The previously mentioned restaurant scene that opens with the subjective long take shows Tommy at his worst. Tommy tells a humorous story to a small circle of listeners. At the end of the story the group erupts in laughter and after getting control of his manic laughter Henry tells Tommy that he is a funny guy. Tommy demands to know what it is exactly that makes him funny. The mood turns hostile for a moment and everyone falls silent before Henry calls Tommy out on his odd joke. The line that separates jokes and serious conversation gets smudged over and it becomes clear just how deranged these people are. Sonny runs the restaurant and approaches Tommy to try and get him to pay a significant debt of $7,000 that he owed at the restaurant. Tommy takes offense as he did in the Batts sequence and smashes a glass over Sonny’s head. Again the gangsters bellow with laughter, Henry’s laugh the loudest out of all of them. Anyone in the right state of mind would be disturbed by the senseless violence against one of their own friends, but these men are all damaged and they no longer understand social norms as the rest of the world defines it. The laughter is only spurred on more when Henry calls Tommy a funny guy another time and Tommy pulls a gun on him. Looking down the barrel of a gun, Henry and everyone else around him laugh even harder than before. Living a life that is so tied up in enormous amounts of stress and violence the thread that holds sanity together will eventually fray.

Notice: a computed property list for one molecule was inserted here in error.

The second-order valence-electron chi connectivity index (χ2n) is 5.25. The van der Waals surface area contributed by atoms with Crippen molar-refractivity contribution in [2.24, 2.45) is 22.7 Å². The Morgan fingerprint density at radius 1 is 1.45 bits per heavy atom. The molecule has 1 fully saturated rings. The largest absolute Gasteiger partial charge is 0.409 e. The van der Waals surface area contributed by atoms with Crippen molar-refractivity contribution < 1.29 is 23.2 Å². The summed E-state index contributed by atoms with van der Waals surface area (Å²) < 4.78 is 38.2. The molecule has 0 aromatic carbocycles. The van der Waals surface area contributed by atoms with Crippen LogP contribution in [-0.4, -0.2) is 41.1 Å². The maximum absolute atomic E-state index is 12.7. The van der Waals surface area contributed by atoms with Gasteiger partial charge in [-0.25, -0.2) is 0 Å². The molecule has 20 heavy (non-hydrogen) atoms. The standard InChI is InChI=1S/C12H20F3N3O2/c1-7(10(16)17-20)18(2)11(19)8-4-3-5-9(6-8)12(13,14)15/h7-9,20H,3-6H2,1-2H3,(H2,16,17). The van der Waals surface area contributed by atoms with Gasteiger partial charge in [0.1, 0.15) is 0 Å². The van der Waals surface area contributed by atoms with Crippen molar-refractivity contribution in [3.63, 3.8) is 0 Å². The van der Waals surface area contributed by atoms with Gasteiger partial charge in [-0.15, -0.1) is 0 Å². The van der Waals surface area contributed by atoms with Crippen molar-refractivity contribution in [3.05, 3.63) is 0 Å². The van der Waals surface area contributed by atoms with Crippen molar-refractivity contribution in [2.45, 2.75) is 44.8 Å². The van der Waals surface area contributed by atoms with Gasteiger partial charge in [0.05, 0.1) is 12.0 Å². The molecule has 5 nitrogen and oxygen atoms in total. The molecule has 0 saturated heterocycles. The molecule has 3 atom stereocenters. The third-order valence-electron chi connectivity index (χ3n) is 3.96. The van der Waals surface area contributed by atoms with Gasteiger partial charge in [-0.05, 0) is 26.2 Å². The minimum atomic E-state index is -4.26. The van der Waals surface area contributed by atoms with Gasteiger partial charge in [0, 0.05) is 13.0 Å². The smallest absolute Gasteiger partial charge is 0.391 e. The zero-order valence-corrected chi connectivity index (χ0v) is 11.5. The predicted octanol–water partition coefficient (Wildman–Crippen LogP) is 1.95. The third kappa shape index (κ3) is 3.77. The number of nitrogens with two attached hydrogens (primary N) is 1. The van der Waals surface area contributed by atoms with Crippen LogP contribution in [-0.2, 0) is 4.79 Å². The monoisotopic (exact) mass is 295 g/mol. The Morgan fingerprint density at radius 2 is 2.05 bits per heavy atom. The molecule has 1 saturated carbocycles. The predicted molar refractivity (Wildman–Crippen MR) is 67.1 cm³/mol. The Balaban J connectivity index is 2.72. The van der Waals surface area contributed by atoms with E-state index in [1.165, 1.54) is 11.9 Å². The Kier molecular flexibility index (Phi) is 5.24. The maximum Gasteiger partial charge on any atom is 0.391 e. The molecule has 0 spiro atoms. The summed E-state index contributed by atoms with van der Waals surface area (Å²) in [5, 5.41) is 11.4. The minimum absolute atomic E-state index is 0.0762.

After pulling off the largest heist in U.S. history Jimmy begins to come apart. Henry narrates, “I could see for the first time that Jimmy was a nervous wreck. His mind was going in eight different directions at once.” Jimmy submits to his paranoia and kills nearly every person involved with the heist. It is only a short amount of time before Henry starts to fall apart in much of the same way, but drugs fuel his paranoia. An intense sequence of fast paced cuts and action opens with text on screen that reads “Sunday May 11th, 1980 6:55 am.” Then Henry lists off all the things he has to do that day just after snorting cocaine. He has his mind on his sauce, his brother, his guns, his drugs, and an ominous helicopter that follows him the entire day. The to-do list exhibits that Henry’s attention is now split off in a number of different directions just like Jimmy’s. The scenes rattle off in episodical fashion always labeled by a timestamp to show that Henry is rushing around. Liotta’s makeup shows the stress on his face all the while. His eyes are red and his hair is disheveled all while he sweats through the ordeal. Rock music constantly plays in the background, which is a stark contrast to the easy jazz that is featured early on in the film. The music shift can be attributed to the fact that it is now 1980 in the film and to match Henry’s cocaine binge. While Henry is cooking the sauce, Scorsese plays with temporal frequency in a jarring manner. Henry looks up towards the camera and his panicked glance is repeated twice quickly twice in a row to display how stretched thin he is. The helicopter ends up being the DEA on his tail as he eventually gets arrested.